Finally, I had to set up my tent. I asked Colin what the cost was. He replied, “Just give me a fiver.” That’s 10 times less than a B&B, which was great. But, Colin added “We do use that space for animals, so careful where you step.” That part was not so great. There was a lot of sheep-poo scattered about, and I was close to the road, a lot of traffic noise. Lately though, my priority has been doing my best to finish this trip. This place was directly on the route, so I didn’t lose any miles coming or going to the route. It also had free wifi, nice showers, and a fun owner.

I’m going to finish this description with how the day started, which was hard to slip in with my half-way point description. On the morning of Day 13, I did something I haven’t done yet, I accepted a cup of coffee. That was back at Pat’s place, the woman who let me stay in a trailer for the night. As I’ve mentioned before, a few folks have asked me in for morning coffee. I’ve always thanked them but said no, since I need to make progress. With Pat’s generosity, I had to accept the offer. The picture here is near their place. The arrow points to the name of the road, which is unique and I suspect wonderfully authentic.

It’s very good to be past the half way point. Considering the day I took off in Clun, I cycled for 12 days to get half way. I have 27 days total for cycling, but that means I would travel home on my last day, August 15. I have to be at work on August 16, and I would like to have one or two days home before I go back to work. I’m also know that John O’Groats has limited travel service, so I don’t know if it’ll take 1 or 2 days to get back to London. Anyway, all this means I cycled 12 days in July, from July 19-31, and reached the half way point. I have a maximum of 14 days in August, but it would be great to finish the second half by 12-13 August.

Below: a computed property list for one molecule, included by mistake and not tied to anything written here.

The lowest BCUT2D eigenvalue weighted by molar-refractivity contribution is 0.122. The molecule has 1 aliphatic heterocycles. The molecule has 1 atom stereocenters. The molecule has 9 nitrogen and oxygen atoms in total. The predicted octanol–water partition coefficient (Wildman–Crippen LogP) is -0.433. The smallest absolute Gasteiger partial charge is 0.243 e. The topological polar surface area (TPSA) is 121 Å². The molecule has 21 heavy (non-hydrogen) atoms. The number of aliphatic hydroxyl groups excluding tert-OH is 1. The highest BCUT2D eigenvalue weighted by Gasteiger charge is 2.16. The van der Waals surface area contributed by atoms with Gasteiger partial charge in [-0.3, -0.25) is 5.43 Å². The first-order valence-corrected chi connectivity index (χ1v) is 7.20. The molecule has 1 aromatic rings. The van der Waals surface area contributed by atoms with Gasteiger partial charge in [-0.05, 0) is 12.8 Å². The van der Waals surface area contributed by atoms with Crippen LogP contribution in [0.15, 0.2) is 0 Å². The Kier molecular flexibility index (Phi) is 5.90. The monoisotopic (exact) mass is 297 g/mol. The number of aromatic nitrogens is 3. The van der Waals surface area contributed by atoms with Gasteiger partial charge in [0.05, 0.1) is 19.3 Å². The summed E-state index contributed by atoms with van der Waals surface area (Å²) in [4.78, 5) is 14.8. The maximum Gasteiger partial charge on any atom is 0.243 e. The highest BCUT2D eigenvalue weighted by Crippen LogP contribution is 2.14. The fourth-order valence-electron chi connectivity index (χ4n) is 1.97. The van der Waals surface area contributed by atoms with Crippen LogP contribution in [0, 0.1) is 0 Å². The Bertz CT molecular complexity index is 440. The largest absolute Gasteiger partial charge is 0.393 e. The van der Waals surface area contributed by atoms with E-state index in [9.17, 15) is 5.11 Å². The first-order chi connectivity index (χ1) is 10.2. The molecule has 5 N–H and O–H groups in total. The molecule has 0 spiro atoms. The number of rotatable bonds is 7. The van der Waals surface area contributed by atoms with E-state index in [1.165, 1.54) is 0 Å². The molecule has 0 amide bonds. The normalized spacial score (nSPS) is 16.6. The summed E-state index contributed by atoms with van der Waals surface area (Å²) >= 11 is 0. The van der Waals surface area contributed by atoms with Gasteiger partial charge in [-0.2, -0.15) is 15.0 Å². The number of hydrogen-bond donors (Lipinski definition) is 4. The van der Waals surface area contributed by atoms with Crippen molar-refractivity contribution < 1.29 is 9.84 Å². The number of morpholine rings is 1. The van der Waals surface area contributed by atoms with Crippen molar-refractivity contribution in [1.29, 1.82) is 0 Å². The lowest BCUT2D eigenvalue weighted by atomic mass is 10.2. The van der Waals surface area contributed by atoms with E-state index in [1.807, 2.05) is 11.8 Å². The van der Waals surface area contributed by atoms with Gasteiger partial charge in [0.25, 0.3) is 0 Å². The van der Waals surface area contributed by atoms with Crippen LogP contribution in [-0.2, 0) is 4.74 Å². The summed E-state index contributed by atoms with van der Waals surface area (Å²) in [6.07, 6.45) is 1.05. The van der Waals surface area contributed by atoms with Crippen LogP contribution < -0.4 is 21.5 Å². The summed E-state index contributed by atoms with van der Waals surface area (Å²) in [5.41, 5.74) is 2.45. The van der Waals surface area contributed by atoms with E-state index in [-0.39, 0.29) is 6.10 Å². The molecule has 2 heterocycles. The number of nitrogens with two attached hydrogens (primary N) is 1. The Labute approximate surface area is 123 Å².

4 thoughts on “Cycling Britain-Day 13: Half Way!

  1. Dunsop bridge is a lovely place but beware the ducks the last time I was there I was attacked by a duck I was busy feeding the ducks and had not seen the one behind me so he had a quick nip at me to let me know he was there.Well done on reaching the half-way mark I hope that the weather picks up for you .Best wishes and stay safe.

    • You made me smile with your story about the duck. They can be pretty dtermined to get their fair-share. I don’t know if I would feed the duck that bit me, though. Thanks for the comment about the half-way mark.

  2. Because my part in this adventure involves lying around or eating lunch while I read your updates, I find myself disappointed that your trip is going too quickly! I’m going to miss the stories and photos…

    • The trip is going quick. One way I get past the disappointment is thinking of my next trip, more on that later. At the risk of being alittle bold, I could also suggest that you send me a photo or two from your cycle trips in the Great State of Minnesota. Ok, so I’m being a little sneaky, or cheeky as the Brits would say, encouraging you toi try some small cycle trips of your own. I can stil remember when running a mile was a very big deal. Any good cycle routes nearby you?

Comments are closed.